I must have started this post at least four times, as evidenced by
the drafts sitting in my dashboard – each time I started writing about something else with pictures to match. The good news is, I now have posts ready for the future – sort of. I didn’t get around to posting on Sunday as I was out having a great time at the #NokiaAppTasting Indiblogger
meet! I’ll write about it in my next post.
But in the meantime, right at this moment, we’re celebrating Diwali
– the Festival of Lights in India and there’s much revelry everywhere. There’s fireworks, sweets, new clothes and a lot of neighborly love to commemorate this day. So let me begin with the story of Diwali (I wrote about it in a Diwali post last year
– bu there’s a quick recap)
Diwali or Deepavali popularly known as the “festival of lights,” is a five day festival which starts on Dhanteras and ends on Bhai Dooj. For Hindus, Diwali is one of the most important festivals of the year. For Jains, Diwali marks the attainment of nirvana by Lord Mahavira.
The name “Diwali” or “Deepavali” translates into “row of lamps”. Small clay lamps filled with oil are lit to signify the triumph of good over evil. Homes are cleaned, and rows of lamps are lit through the night to welcome the goddess of wealth, Lakshmi. Firecrackers drive away evil spirits. Diwali, also means new clothes, sweets and celebrating with family and friends.
According to Hindu Mythology, Diwali marks the return of Lord Rama, with Sita and Lakshmana from their 14-year exile, after vanquishing the demon Ravana. The people of Ayodhya rejoiced at the return of their king and illuminated their kingdom with earthen lamps and celebrated with fireworks.
Day 1: The festival starts with Dhanteras on which most Indian business communities begin their financial year.
Day 2: is Naraka Chaturdasi, marks the vanquishing of the demon Narakasura by Lord Krishna and his wife Satyabhama.
Day 3: Amavasya, marks the worship of Lakshmi, the goddess of wealth in her most benevolent mood fulfilling the wishes of her devotees. Amavasya also tells the story of Lord Vishnu, who in his dwarf incarnation vanquished the Bali, and banished him to Patala .(the core of the earth)
Day 4: It is on the fourth day of Diwali, Kartika Shudda Padyami, that Bali went to patala and took the reins of his new kingdom in there.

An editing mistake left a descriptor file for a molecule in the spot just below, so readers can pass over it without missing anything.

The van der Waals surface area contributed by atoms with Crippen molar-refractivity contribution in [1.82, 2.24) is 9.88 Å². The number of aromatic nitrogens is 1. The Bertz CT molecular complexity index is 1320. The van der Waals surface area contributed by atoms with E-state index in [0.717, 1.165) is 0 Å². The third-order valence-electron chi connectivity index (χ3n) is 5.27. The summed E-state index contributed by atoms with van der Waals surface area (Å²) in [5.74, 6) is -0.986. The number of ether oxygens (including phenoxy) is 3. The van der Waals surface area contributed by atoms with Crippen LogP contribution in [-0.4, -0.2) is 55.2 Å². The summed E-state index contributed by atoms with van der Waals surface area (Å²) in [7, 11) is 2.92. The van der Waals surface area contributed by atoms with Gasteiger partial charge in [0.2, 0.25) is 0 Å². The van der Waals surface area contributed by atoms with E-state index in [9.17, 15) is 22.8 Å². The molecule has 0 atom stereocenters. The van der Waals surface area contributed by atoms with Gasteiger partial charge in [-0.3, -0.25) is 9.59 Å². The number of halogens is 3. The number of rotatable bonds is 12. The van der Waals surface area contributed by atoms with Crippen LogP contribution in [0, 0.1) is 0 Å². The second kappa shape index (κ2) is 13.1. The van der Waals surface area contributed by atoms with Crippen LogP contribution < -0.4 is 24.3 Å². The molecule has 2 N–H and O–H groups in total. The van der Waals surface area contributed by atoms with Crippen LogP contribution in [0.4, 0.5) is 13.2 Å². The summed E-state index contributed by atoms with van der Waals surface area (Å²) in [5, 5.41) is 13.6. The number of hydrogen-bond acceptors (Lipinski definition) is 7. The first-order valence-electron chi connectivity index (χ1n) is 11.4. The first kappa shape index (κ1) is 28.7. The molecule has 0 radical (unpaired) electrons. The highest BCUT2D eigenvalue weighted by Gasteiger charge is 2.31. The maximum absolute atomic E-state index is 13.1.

Day 5: This day is referred to as Yama Dvitiya (also called Bhai Dooj), where sisters invite their brothers to their homes.
The story of Diwali and how it is celebrated varies from region to region, but the essence is the same – to rejoice the triumph of good over evil – and of course, have a good time. It is a significant time for new film releases!
In South India, Tamil Nadu, the tradition is to wake up very early in the morning, long before sunrise. An oil massage is followed by a wonderful hot bath. Prayers together with the family, distribution of new clothes, and sweets. In some houses, firecrackers follow. Then begins the ritual of visiting family and friends and generally having a great time.
I love everything except the fireworks. I don’t really fancy turning good money into ash, and also, the fireworks come from a place called Sivakasi
in Tamil Nadu where they employ child labor to make them. There’s a strong drive to abolish it, yet, you know how these things take time. For my part, I just won’t buy them.
Instead, since my neighbors are out of town celebrating elsewhere, I have made sweets and I’ve gathered a few things (clothes, utensils, bed linen etc.) and will be taking a walk later today to distribute them to those who’ve made the street their home. There is also a big group of people who work at a construction nearby and I plan to take them something too. I am also celebrating, by organizing lunch for the 100 or so girls at our local girls’ orphanage.
Full heart = Festival happiness, right? Yes!
So here we go – some photos from my visit to the market yesterday. Oh, but it was packed. When I say packed, I mean I have to literally squeeze into the crowd and move ahead. There are shops everywhere, on the street selling all kinds of stuff, but predominantly lamps at this time. Here, take a look.
And tell me which one is your favorite! (Click to enlarge photos).
This is a road side shop on the sidewalk, sharing space in the parking lot.
These lamp sellers have a lot of earthenware lamps that they offer to color on the spot, in the color of your choice.
They are great negotiators. The variety is mindboggling!
I love it that everyone does great business!
Love these – the blue ones are so nice and bright! Some are just lamps, others have a deity in the middle
What is a festival without sweets?
Jewelry I love – oh, they’re cheap, pretty and great to wear.
This is a sight that never ceases to amaze me. In the little lanes in the market, there are these expert henna designers – and almost every day, one can see at least ten of these guys making the design on eager hands. They’re very good and they offer an album of designs to choose from. It takes them a couple of hours and the result is just stunning. As you can see. I always promise myself I’ll get one done on my hands…but as with everything in our own backyard…it is a fantasy right now!
And now – don’t judge me – but our local economy thrives thanks to the street shops. Mostly good stuff. Even these can be bought off the street. Slips, shorts, briefs, inner wear. Hmm. Not to miss the padded ones.
The fun part of shopping in our area is the friendly vendors. I like how they’re always in a good mood. They urge you to see and tell you not to worry about not buying. And they always make sure that the customer is happy.
Now, vamonos to Unknown Mami ‘s place, who makes it possible for us to travel the world from her place. She’s the lovely one who hosts this link up!
Happy week ahead!